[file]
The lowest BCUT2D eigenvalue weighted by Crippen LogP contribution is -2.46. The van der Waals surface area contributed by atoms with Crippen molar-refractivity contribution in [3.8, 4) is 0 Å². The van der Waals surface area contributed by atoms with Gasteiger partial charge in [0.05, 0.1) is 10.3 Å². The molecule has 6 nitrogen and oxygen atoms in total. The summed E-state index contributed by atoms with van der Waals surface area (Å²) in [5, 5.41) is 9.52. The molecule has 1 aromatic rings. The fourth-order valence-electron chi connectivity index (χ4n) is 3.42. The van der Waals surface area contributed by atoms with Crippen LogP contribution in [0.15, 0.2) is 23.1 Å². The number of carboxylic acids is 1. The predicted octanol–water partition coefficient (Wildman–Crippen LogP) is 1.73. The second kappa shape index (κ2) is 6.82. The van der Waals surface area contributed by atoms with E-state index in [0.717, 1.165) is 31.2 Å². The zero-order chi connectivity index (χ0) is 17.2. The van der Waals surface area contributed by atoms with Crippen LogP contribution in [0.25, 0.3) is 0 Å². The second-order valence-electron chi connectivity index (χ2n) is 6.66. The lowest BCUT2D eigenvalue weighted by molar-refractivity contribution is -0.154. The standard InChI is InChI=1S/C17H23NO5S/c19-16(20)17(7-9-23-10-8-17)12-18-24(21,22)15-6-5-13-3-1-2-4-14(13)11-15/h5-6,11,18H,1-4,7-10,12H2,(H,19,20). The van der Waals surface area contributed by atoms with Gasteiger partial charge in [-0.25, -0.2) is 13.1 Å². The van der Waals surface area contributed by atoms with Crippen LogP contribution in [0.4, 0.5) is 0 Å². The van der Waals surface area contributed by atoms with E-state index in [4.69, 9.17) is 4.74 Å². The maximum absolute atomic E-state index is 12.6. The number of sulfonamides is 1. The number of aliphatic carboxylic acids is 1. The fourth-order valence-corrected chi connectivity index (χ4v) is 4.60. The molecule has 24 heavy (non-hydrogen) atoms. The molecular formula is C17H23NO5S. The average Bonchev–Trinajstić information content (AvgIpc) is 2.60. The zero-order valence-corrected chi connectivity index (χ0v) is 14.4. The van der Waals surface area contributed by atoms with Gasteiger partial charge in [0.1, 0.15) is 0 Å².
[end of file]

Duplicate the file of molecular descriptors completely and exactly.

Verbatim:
The lowest BCUT2D eigenvalue weighted by Crippen LogP contribution is -2.46. The van der Waals surface area contributed by atoms with Crippen molar-refractivity contribution in [3.8, 4) is 0 Å². The van der Waals surface area contributed by atoms with Gasteiger partial charge in [0.05, 0.1) is 10.3 Å². The molecule has 6 nitrogen and oxygen atoms in total. The summed E-state index contributed by atoms with van der Waals surface area (Å²) in [5, 5.41) is 9.52. The molecule has 1 aromatic rings. The fourth-order valence-electron chi connectivity index (χ4n) is 3.42. The van der Waals surface area contributed by atoms with Crippen LogP contribution in [0.15, 0.2) is 23.1 Å². The number of carboxylic acids is 1. The predicted octanol–water partition coefficient (Wildman–Crippen LogP) is 1.73. The second kappa shape index (κ2) is 6.82. The van der Waals surface area contributed by atoms with E-state index in [0.717, 1.165) is 31.2 Å². The zero-order chi connectivity index (χ0) is 17.2. The van der Waals surface area contributed by atoms with Crippen LogP contribution in [0.25, 0.3) is 0 Å². The second-order valence-electron chi connectivity index (χ2n) is 6.66. The lowest BCUT2D eigenvalue weighted by molar-refractivity contribution is -0.154. The standard InChI is InChI=1S/C17H23NO5S/c19-16(20)17(7-9-23-10-8-17)12-18-24(21,22)15-6-5-13-3-1-2-4-14(13)11-15/h5-6,11,18H,1-4,7-10,12H2,(H,19,20). The van der Waals surface area contributed by atoms with Gasteiger partial charge in [-0.25, -0.2) is 13.1 Å². The van der Waals surface area contributed by atoms with Crippen LogP contribution in [0.4, 0.5) is 0 Å². The van der Waals surface area contributed by atoms with E-state index in [4.69, 9.17) is 4.74 Å². The maximum absolute atomic E-state index is 12.6. The number of sulfonamides is 1. The number of aliphatic carboxylic acids is 1. The fourth-order valence-corrected chi connectivity index (χ4v) is 4.60. The molecule has 24 heavy (non-hydrogen) atoms. The molecular formula is C17H23NO5S. The average Bonchev–Trinajstić information content (AvgIpc) is 2.60. The zero-order valence-corrected chi connectivity index (χ0v) is 14.4. The van der Waals surface area contributed by atoms with Gasteiger partial charge in [0.1, 0.15) is 0 Å².